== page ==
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Theology and HTML Code?

I believe the reason a lot of people don’t study their Bible more in depth or tackle theology and doctrine is because they don’t see how all this “stuff” relates to their daily lives. We live in such a pragmatic society that if someone can’t see how something directly effects their day to day life why, bother with it? Though I don’t believe pragmatism (truth is preeminently to be tested by the practical consequences) is something we should praise or endorse, nevertheless, I will try to show how taking the time to dig a little deeper in your studies can benefit everyone, every day.

Theology and studying doctrine can sometimes seem a bit intimidating or overwhelming simply because there are some big words we have either never heard, seen, or understood. Taking the time to dig into the Word, commentaries, and other theological works from trusted men will help us break these large words into smaller, more manageable parts. As we begin to understand the parts, we can then begin to understand how they relate to the whole, and the next thing you know we magically know what we believe about an issue and why we come down where we do on it.

As an example I will be using my knowledge of websites (you can insert your understanding of a hobby or job to get the sam effect) throughout. I understand the parts and the language used in the development of a website. Though I’m not an expert, this is extremely helpful in many ways.

Studying the Bible and understanding doctrine gives us a deeper love and appreciation for God, how He reveals Himslef to us, who He says we are, what He has done for us in Christ, etc. The more we find out about this God we love, the more we love Him. The same would be true if you and I were to look at the same well done website. You would be able to appreciate the look and functionality, sure. But I would be able to appreciate those qualities along with an admiration of the skill, knowledge, and time required to build it. My love for the site is not better than yours, just deeper.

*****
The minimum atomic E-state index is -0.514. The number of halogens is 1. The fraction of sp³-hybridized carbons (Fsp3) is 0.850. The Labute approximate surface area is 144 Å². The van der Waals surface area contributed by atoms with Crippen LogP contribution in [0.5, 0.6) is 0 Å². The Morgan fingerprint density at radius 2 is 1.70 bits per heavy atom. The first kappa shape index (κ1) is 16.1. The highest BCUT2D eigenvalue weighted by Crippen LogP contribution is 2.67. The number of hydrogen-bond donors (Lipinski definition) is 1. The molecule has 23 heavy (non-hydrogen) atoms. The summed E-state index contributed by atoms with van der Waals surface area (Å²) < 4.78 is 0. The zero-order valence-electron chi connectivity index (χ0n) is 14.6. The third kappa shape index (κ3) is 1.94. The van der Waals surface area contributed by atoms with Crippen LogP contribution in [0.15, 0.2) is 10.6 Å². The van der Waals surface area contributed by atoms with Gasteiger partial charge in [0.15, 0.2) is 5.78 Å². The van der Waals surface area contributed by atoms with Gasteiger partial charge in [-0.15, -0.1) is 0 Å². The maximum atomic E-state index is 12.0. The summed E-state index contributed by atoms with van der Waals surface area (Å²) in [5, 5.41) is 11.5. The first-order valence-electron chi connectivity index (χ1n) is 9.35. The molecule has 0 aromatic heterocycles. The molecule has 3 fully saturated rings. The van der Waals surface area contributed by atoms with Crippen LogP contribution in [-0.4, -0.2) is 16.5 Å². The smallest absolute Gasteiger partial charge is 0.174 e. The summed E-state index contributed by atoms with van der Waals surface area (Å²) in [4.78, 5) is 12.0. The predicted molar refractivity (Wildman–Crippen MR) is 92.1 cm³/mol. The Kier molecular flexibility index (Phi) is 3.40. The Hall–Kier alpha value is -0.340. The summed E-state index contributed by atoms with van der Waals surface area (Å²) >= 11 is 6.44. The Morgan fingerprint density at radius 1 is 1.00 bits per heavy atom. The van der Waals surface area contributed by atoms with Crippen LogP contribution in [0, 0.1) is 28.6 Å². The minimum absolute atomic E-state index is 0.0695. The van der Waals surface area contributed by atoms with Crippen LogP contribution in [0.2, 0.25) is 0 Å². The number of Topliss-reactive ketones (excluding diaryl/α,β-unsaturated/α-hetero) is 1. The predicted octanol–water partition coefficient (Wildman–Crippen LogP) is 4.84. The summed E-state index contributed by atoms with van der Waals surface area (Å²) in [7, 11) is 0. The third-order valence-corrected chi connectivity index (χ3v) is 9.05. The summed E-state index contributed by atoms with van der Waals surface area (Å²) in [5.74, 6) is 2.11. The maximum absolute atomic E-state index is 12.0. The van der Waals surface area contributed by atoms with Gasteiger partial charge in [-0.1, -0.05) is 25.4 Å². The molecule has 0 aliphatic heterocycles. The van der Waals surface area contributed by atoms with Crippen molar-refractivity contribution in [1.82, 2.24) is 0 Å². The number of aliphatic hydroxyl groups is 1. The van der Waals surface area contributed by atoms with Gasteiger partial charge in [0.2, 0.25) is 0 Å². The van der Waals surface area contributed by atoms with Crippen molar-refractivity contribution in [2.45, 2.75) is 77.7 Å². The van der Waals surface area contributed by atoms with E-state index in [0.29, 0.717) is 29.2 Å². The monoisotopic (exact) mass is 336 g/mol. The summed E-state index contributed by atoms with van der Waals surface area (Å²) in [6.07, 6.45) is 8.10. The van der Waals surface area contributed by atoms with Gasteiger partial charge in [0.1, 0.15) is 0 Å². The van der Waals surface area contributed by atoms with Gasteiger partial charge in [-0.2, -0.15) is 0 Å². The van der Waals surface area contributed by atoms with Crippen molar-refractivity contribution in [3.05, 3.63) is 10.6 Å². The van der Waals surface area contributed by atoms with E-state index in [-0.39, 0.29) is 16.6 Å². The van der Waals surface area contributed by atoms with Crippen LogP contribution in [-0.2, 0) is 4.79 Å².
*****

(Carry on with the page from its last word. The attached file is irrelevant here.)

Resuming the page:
A better grasp on theology helps us as we try to teach others about God. The better we understand a topic, the more aptly equipped we will be to instruct others who are interested in knowing more. Our knowledge must not terminate on us, though. I mean that our knowledge is meant to bring glory and honor to God by increasing our worship of Him and be passed on to increase others’ knowledge of Him. If it is not, it will puff up. Back to the website. If I understand the base language websites are built on I can easily teach it to others so that they may build upon that and continue learning on their own.

A deeper knowledge of Christian doctrine will give us more confidence. I’m not talking about obnoxious pride here. I’m talking about a confidence that will help us in discussing issues with our brothers and sisters as well as give us the assurance we long for when we are asked by unbelievers to defend our position on a matter. For instance, someone may tell me that they believe X or Y will happen when they click on a certain link because they have clicked on links like this before. But, I have the ability to look at the source code and tell them exactly what will happen and why it will happen that way. As in the code below I can tell you that there is an image that when clicked will take you to another page as well as open that page in another browser window.

<a href=”http:www.example.com/webpage” target=”_blank”><img src=”images/webimage.jpg” /><a>

Lastly, though I’m sure there are more, a better understanding of the Bible through studying theology and doctrine will help us recognize falsehood and error. Being a student of the Word equips us to see heresy or harmful doctrine that would infiltrate our churches and homes. Too many well meaning Christians have been led astray by teaching what “seemed right.” Had they been equipped to pick up on the danger they would have seen the little things that ruin the whole. Little falsehoods matter when you’re talking about big, eternal concepts. Take the website code referenced above. It looks good at first glance. If you built websites you might be tempted to put it on your site because it feels right, but placing this code on your site would surely break this link and possibly break your entire site. Why? One missing character out of 88. The <a> tag at the end is not closed properly. It should be </a>.

The little things matter on the whole. Seemingly pointless studies matter when done to the glory of God and out of a desire to know and please Him.

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